When you’re bloated after a big meal, a few glasses of water (and maybe a nap) is usually all you need. But bloat in dogs can turn into a deadly condition, known as gastric dilatation-volvulus or GDV in dogs.
What is GDV in dogs?
Most commonly referred to as bloat, GDV in dogs is a rapidly-progressing gastrointestinal condition that can be fatal to your dog. “It’s a condition in which the stomach flips upon itself and then distends with fluid and gas,” explains Dr. John Gicking, DVM, a board-certified emergency and critical care veterinarian with BluePearl Veterinary Partners. “It then causes dogs to go into shock, and causes a great amount of pain.” Because the stomach swells, the common term for GDV is bloat — but your pet can experience other types of bloat, such as from foreign bodies or undigested food.
“GDV is a condition that I’ve nicknamed ‘the jet plane crash of veterinary medicine,’” adds Dr. Marty Goldstein, DVM, author of The Nature of Animal Healing and founder of Nature’s Blend dog food. While Dr. Goldstein notes that GDV is most commonly found in large-breed, deep-chested dogs like the Great Dane, German Shepherd Dog, Greyhound, Standard Poodle and Saint Bernard — and it’s also usually associated with older pets — it’s a condition that can affect dogs of any breed, age and size.
What Are the Symptoms of GDV in Dogs?
According to Dr. Angela Hughes, DVM, PhD, veterinary genetics research manager at Wisdom Health canine genetics company, the most obvious clinical sign of GDV in dogs is retching — when your dog looks like he’s going to vomit, but nothing is coming up. Your pet may also show other signs of abdominal pain, such as appearing anxious and looking back at her stomach, standing and stretching, or drooling or panting. “Finally, after a little bit of time, you may notice that her stomach area looks distended — like she swallowed a basketball,” she explains. However, it may not always be obvious, particularly in larger dogs with more muscle mass because it can hide the enlarged stomach.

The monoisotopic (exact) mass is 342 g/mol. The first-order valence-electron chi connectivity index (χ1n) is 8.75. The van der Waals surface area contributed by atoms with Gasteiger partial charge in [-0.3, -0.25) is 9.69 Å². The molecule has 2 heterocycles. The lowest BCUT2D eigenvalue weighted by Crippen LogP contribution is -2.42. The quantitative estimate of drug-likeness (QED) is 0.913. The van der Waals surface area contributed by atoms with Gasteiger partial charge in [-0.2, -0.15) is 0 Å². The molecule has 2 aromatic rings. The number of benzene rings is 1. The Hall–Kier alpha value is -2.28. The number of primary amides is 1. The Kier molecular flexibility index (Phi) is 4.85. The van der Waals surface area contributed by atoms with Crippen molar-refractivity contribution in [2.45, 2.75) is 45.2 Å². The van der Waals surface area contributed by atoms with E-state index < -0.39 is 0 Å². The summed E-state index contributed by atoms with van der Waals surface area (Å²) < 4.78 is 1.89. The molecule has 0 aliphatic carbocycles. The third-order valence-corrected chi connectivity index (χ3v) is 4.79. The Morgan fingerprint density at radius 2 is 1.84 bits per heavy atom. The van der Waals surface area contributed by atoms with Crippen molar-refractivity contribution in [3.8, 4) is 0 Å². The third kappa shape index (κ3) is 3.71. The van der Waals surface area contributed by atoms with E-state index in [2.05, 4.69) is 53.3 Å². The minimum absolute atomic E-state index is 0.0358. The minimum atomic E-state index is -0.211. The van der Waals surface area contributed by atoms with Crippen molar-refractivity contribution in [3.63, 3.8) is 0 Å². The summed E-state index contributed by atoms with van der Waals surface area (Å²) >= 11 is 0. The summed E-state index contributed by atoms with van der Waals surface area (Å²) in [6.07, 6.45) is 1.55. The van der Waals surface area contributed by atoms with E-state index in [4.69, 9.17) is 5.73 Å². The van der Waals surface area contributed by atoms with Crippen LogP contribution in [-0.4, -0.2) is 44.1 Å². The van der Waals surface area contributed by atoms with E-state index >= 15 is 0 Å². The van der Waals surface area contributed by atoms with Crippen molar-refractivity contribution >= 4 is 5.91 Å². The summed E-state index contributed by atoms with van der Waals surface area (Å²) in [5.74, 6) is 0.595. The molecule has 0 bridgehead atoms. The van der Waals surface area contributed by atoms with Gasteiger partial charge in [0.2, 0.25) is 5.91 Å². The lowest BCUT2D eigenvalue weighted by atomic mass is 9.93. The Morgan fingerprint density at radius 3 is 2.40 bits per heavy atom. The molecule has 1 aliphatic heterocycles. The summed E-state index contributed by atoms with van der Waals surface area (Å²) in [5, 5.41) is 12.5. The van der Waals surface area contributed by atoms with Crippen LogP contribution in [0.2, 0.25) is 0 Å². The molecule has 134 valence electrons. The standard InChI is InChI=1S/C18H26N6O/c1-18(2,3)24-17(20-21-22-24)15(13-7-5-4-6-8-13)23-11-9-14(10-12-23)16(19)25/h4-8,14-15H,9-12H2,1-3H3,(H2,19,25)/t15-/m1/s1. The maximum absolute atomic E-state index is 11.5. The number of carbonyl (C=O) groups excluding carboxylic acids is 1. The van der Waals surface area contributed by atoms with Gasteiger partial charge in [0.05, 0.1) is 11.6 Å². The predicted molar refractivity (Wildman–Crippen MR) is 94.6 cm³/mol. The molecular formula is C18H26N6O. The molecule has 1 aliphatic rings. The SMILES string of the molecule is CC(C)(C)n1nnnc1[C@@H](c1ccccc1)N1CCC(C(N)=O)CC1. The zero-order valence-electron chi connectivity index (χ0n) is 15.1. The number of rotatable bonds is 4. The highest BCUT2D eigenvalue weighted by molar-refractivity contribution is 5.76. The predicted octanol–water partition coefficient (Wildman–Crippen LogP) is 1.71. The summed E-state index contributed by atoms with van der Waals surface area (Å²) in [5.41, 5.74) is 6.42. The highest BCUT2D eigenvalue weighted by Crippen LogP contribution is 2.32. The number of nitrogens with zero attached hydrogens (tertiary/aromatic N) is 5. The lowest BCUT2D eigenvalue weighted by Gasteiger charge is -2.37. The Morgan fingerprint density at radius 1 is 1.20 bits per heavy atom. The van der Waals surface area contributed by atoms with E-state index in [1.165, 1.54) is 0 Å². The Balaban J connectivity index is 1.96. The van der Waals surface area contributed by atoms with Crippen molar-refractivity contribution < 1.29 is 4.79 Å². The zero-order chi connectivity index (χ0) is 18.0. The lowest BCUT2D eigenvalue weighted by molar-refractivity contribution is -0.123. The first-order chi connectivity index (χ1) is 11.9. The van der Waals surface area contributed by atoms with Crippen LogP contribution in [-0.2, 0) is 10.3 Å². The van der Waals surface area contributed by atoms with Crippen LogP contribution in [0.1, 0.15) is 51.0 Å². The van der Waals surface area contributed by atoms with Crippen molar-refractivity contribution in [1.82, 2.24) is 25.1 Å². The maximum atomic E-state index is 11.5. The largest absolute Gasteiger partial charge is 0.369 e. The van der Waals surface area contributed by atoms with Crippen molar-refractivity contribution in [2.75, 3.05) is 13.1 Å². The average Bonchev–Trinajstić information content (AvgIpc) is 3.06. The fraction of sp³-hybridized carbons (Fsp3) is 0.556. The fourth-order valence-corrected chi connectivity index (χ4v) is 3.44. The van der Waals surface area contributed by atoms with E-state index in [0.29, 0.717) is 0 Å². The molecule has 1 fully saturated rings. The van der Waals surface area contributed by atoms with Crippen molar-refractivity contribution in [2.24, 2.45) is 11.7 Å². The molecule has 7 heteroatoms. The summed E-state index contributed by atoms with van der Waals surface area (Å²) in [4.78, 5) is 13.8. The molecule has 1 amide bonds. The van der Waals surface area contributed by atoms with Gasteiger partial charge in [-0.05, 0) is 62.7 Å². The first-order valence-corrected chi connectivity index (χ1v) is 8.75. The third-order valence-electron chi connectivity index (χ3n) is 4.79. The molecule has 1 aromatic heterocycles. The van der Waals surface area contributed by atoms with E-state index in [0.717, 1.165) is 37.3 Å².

As the condition progresses, your dog will likely become weak, and she may even collapse and be unable to stand or walk. “Your veterinarian may also note that the dog’s heart rate is increased, her pulse feels weak, and she is breathing more rapidly than normal,” Dr. Hughes adds.
Think It’s GDV? What to Do About GDV in Dogs
Seek immediate treatment the moment you see any warning signs of GDV in dogs. “Oftentimes, these dogs can decline very rapidly … so you may have less than an hour to seek care,” Dr. Hughes warns. “Time is definitely of the essence because the longer the stomach is expanding and the dog’s blood supply is compromised, the more damage is being done to their tissues and the worse the prognosis for survival.” Sadly, Dr. Hughes says reported mortality rates for GDV in dogs range from approximately 15 to 28 percent.
“The longer the delay in diagnosis and treatment, the worse the dog’s going to do,” Dr. Gicking adds. “You need to get to a veterinarian as soon as possible … and if you’re away from home or it’s at night or a weekend, find an emergency veterinarian. GDV is a surgical emergency.”
A veterinarian will immediately X-ray your pet. GDV in dogs presents with a large, gas-filled stomach that occupies most of your dog’s abdomen. Dr. Goldstein explains that a vet will stabilize your dog with intravenous fluids and sometimes even oxygen, and at the same time, decompress the gas in your dog’s stomach. “If the stomach is twisted, it can be temporarily deflated from the outside of the body by your veterinarian, followed by surgery to untwist it … then it can be tacked down to the abdominal wall to prevent it from happening again,” he adds.
How to Prevent GDV in Dogs
So, how can pet owners prevent GDV in dogs before it happens? While the causes of GDV in dogs are still not completely understood, Dr. Hughes says that consuming a larger meal once a day — as opposed to two or more smaller meals — and eating from an elevated platform seems to increase the risk of developing this condition. “It also doesn’t hurt to slow down their food consumption through the use of feeding aids — like a ‘bloat bowl’ — or training them to eat more slowly,” she says.
You may also want to limit your dog’s exercise and water intake for an hour before as well as an hour or two after meals to help reduce the risk. “Stress may also play a role … so trying to lower your dog’s stress levels can help prevent a bloat or GDV event,” Dr. Hughes says.
Thumbnail: Photography © GeorgePeters | iStock / Getty Images Plus.
3 thoughts on “What is GDV in Dogs and Why Must Dogs With Signs of GDV See a Vet?”
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It is really nice to know that this is something that you can catch by getting an x-ray. Knowing this would make it easier to take your pet in for help if you notice it. My sister would love knowing this as she looks into vet clinics for her puppy.
Thank you for this important article. Definitely a big issue with Great Danes, unfortunately. My current and previous Danes both got this, after which I had their stomach tacked. I now make my dog lie down after eating and she eats out of a bowl that slows her eating down.
Again, thanks for the article.